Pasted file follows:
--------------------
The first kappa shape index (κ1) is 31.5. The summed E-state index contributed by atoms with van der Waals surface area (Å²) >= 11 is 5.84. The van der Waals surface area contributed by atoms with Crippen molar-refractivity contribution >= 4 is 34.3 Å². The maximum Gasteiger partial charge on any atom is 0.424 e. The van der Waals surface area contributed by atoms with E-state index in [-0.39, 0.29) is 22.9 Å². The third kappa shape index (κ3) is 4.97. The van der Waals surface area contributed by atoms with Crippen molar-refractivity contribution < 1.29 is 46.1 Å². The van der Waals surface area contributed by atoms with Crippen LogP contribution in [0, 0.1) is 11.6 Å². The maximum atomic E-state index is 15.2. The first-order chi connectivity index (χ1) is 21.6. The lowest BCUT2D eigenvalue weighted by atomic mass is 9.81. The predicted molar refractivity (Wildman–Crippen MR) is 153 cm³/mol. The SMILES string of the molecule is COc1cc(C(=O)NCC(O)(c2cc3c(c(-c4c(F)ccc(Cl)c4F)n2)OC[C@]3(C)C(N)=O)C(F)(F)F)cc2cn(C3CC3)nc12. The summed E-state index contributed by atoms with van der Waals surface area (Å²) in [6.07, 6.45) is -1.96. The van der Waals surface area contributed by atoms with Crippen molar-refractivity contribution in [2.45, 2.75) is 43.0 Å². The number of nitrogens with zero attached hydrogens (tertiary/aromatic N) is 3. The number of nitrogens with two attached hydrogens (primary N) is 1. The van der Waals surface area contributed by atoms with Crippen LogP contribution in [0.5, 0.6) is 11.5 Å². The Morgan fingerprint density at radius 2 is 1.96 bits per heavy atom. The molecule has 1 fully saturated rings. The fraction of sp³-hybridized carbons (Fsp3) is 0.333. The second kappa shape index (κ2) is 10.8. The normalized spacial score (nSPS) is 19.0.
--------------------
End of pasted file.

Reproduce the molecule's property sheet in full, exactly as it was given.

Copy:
The first kappa shape index (κ1) is 31.5. The summed E-state index contributed by atoms with van der Waals surface area (Å²) >= 11 is 5.84. The van der Waals surface area contributed by atoms with Crippen molar-refractivity contribution >= 4 is 34.3 Å². The maximum Gasteiger partial charge on any atom is 0.424 e. The van der Waals surface area contributed by atoms with E-state index in [-0.39, 0.29) is 22.9 Å². The third kappa shape index (κ3) is 4.97. The van der Waals surface area contributed by atoms with Crippen molar-refractivity contribution < 1.29 is 46.1 Å². The van der Waals surface area contributed by atoms with Crippen LogP contribution in [0, 0.1) is 11.6 Å². The maximum atomic E-state index is 15.2. The first-order chi connectivity index (χ1) is 21.6. The lowest BCUT2D eigenvalue weighted by atomic mass is 9.81. The predicted molar refractivity (Wildman–Crippen MR) is 153 cm³/mol. The SMILES string of the molecule is COc1cc(C(=O)NCC(O)(c2cc3c(c(-c4c(F)ccc(Cl)c4F)n2)OC[C@]3(C)C(N)=O)C(F)(F)F)cc2cn(C3CC3)nc12. The summed E-state index contributed by atoms with van der Waals surface area (Å²) in [6.07, 6.45) is -1.96. The van der Waals surface area contributed by atoms with Crippen molar-refractivity contribution in [2.45, 2.75) is 43.0 Å². The number of nitrogens with zero attached hydrogens (tertiary/aromatic N) is 3. The number of nitrogens with two attached hydrogens (primary N) is 1. The van der Waals surface area contributed by atoms with Crippen LogP contribution in [0.5, 0.6) is 11.5 Å². The Morgan fingerprint density at radius 2 is 1.96 bits per heavy atom. The molecule has 1 fully saturated rings. The fraction of sp³-hybridized carbons (Fsp3) is 0.333. The second kappa shape index (κ2) is 10.8. The normalized spacial score (nSPS) is 19.0.